No Need To “Grab a Coffee and Pick My Brain” Because Here’s What I’d Say…
A lot of new venture funds out there these days. People sometimes ask me, “wow, is there still room for new investors?” and my answer is that generally while a particular zip code or two might feel ‘overfunded’ at a moment in time, that early stage entrepreneurism is still UNDERFUNDED globally by at least an order of magnitude. So yes, there is definitely room for new investors, especially if you are going to execute at least one of the two following competitive advantages:
- Fund people/ideas ahead of consensus — that is, find founders and markets that aren’t currently being chased by the mainstream and get to conviction ahead of the pack.
- Be more helpful than the folks on cap tables today who overpromise and underdeliver — every cap table I’m on has some percentage of allocation that provided zero value after the investment. If you can be more valuable than that, I’d love to bring you on to the cap table of the next seed round we lead.
So besides those points, here are three things I generally advise folks raising their first funds…
A. It’s Not Always Worth Doing Second and Third Closes: I generally believe new investors underestimate the challenge of fundraising and investing at the same time. We had the incredible privilege to raise our first fund quickly and get focused on putting it to work, but the history of new managers not hitting their hard cap and just deciding to show proof instead is longer than you’d think. There are a handful of notable and quite successful folks who back in the day just closed what they could and got to work. Once they had momentum they raised a next fund 12–18 months later (vs the ‘normal 24–36 month cycle). If you’re targeting, let’s say, a $20m fund and can close on $10–12m but are really struggling to fill the rest, just don’t worry about it. Close the fund and get to work. You can invest relatively less per deal or go back to market sooner with evidence of your momentum in hand.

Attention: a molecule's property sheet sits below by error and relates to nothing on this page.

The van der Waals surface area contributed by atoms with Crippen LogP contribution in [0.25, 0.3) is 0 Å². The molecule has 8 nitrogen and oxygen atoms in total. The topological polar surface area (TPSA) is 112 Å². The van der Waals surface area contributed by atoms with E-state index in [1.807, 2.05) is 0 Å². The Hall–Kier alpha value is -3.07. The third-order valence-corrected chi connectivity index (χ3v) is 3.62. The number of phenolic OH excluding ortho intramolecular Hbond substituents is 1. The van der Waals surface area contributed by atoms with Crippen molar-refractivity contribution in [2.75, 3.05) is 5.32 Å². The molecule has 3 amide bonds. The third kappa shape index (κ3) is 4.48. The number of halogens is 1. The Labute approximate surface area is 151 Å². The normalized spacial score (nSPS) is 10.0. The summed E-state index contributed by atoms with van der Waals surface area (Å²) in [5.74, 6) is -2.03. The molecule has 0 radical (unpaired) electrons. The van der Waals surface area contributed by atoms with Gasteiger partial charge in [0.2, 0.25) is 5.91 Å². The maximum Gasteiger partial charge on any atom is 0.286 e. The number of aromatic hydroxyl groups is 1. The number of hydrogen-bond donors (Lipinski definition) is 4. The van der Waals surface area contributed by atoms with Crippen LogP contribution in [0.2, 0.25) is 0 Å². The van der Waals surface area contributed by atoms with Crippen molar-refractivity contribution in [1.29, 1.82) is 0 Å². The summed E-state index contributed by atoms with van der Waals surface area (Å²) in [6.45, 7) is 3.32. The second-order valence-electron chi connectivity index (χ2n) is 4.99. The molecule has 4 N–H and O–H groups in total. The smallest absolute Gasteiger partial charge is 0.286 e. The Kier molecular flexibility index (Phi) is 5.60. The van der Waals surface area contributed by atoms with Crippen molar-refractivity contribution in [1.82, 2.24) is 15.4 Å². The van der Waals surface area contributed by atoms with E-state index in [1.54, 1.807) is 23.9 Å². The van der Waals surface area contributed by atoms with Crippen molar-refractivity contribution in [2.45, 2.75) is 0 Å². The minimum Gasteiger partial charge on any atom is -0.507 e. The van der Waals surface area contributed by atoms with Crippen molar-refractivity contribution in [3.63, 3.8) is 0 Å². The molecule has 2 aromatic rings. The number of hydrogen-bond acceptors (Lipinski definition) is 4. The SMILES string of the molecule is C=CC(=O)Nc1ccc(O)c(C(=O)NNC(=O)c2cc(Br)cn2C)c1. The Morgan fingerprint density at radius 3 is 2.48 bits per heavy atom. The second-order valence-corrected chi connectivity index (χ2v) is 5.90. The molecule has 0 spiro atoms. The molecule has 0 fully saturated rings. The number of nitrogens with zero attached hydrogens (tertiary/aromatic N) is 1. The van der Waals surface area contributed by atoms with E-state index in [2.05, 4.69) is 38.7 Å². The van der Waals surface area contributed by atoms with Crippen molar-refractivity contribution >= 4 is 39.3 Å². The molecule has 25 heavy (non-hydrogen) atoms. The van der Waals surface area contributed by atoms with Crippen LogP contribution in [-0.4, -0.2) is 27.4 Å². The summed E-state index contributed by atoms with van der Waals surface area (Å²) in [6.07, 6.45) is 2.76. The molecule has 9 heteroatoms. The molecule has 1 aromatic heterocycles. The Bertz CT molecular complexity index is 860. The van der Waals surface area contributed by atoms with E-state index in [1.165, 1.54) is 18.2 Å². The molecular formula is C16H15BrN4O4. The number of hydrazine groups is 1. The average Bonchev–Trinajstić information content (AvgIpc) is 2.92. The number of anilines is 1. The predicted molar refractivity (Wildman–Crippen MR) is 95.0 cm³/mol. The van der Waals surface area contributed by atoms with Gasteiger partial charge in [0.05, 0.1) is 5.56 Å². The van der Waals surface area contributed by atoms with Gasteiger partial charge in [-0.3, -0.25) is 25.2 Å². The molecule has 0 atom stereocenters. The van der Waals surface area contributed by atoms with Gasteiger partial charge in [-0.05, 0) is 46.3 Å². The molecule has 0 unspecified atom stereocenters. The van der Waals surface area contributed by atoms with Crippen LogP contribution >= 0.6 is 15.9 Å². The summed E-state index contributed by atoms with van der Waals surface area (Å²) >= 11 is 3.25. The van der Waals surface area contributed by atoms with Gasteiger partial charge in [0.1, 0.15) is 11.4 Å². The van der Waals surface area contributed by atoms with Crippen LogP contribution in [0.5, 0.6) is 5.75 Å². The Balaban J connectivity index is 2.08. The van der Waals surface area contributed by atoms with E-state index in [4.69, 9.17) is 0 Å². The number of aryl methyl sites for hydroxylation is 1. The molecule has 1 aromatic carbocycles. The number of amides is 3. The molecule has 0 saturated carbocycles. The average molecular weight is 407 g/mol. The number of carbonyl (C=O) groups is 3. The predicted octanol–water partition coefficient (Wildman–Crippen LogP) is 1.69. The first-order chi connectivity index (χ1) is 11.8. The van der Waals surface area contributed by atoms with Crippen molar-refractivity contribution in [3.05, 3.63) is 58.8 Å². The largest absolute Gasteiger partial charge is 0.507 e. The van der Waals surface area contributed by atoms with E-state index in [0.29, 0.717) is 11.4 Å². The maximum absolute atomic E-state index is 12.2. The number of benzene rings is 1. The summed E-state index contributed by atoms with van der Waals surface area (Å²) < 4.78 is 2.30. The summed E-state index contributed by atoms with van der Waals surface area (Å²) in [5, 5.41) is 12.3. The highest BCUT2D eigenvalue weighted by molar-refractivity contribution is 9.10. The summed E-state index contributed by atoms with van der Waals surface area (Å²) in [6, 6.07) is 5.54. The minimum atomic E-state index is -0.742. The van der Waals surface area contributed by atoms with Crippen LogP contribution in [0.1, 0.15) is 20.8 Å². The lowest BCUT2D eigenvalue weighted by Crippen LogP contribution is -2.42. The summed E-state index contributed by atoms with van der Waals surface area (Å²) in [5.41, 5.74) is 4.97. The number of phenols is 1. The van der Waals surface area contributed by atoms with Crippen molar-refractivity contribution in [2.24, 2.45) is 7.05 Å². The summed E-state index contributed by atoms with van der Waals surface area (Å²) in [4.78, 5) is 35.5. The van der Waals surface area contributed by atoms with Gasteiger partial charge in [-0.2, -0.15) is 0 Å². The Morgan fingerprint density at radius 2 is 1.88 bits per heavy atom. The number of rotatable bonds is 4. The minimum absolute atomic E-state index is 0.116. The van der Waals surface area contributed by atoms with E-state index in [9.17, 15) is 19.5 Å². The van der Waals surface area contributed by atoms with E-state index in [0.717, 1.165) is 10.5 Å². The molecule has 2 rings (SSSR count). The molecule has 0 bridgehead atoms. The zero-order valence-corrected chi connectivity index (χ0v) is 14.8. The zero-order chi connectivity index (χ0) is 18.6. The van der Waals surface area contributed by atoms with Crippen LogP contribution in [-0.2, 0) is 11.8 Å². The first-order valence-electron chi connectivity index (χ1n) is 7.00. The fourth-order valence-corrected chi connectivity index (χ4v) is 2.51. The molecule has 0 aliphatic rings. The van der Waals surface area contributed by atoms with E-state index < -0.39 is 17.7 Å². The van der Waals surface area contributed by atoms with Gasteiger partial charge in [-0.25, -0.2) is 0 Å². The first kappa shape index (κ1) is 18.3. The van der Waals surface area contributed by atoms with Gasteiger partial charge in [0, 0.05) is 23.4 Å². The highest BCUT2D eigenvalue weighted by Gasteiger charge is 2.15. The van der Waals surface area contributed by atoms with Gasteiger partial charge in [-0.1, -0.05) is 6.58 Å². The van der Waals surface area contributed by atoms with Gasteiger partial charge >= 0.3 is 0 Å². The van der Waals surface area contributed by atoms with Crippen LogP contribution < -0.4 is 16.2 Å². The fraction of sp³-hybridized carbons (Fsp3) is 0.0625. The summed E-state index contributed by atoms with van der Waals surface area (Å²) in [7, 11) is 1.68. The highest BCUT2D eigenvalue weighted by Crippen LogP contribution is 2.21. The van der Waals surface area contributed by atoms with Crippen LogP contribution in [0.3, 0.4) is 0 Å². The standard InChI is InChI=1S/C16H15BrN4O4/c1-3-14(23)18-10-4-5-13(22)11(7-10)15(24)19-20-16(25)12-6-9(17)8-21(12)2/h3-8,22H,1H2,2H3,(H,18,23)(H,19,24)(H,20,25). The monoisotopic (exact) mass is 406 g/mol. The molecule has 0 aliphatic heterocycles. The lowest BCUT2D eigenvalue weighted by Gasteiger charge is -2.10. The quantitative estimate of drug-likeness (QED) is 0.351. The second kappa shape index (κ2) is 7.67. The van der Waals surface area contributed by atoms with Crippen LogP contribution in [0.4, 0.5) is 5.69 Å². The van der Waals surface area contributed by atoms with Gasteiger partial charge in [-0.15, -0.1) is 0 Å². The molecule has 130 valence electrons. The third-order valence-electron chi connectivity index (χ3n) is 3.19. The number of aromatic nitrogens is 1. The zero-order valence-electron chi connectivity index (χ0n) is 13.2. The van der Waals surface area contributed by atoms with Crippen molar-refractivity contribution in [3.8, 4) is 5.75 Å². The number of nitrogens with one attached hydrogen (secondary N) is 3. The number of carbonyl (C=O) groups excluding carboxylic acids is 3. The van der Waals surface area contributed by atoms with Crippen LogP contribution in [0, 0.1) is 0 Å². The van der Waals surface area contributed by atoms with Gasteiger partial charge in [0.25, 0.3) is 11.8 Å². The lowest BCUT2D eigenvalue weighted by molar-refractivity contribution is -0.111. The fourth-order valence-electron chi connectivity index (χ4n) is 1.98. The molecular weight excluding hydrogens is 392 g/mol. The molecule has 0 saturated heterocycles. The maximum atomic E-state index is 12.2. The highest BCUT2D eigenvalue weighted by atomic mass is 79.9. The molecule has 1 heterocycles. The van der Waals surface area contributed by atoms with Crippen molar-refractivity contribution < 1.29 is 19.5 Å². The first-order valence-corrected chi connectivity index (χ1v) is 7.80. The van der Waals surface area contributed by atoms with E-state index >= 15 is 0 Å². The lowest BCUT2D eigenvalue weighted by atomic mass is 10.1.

B. Take Some Risks, Even If They Deviate From Your Deck: Sometimes I see new VCs get over-concerned about deviating from the strategy they told their LPs they’d be executing. I’m a believer in 80/20 models here (unless for some reason your strategy was really wrong and you need to pivot more dramatically). If you do 100% of exactly what your deck said you’d do, I’m suspicious that you’re not being aggressive enough on responding to changes/opportunities in the market. If you do 0% of what was in your deck, well, then you don’t really have a strategy. But early on our LPs reminded us that they were outsourcing their judgment to us and fundamentally trusted the decisions we’d be making. This gave us the license to stretch every now and then towards an opportunity which didn’t exactly fit our model but was a calculated risk.
C. Focus On Quality Of Pick, Not Absolute Ownership, But Try To Stay Within Your ‘Weight Class’ As Often As Possible: Ok this is really inside baseball but it’s important to set up your second and third funds, which are often raised on perceived quality of Fund 1, since it’s before actual results are delivered.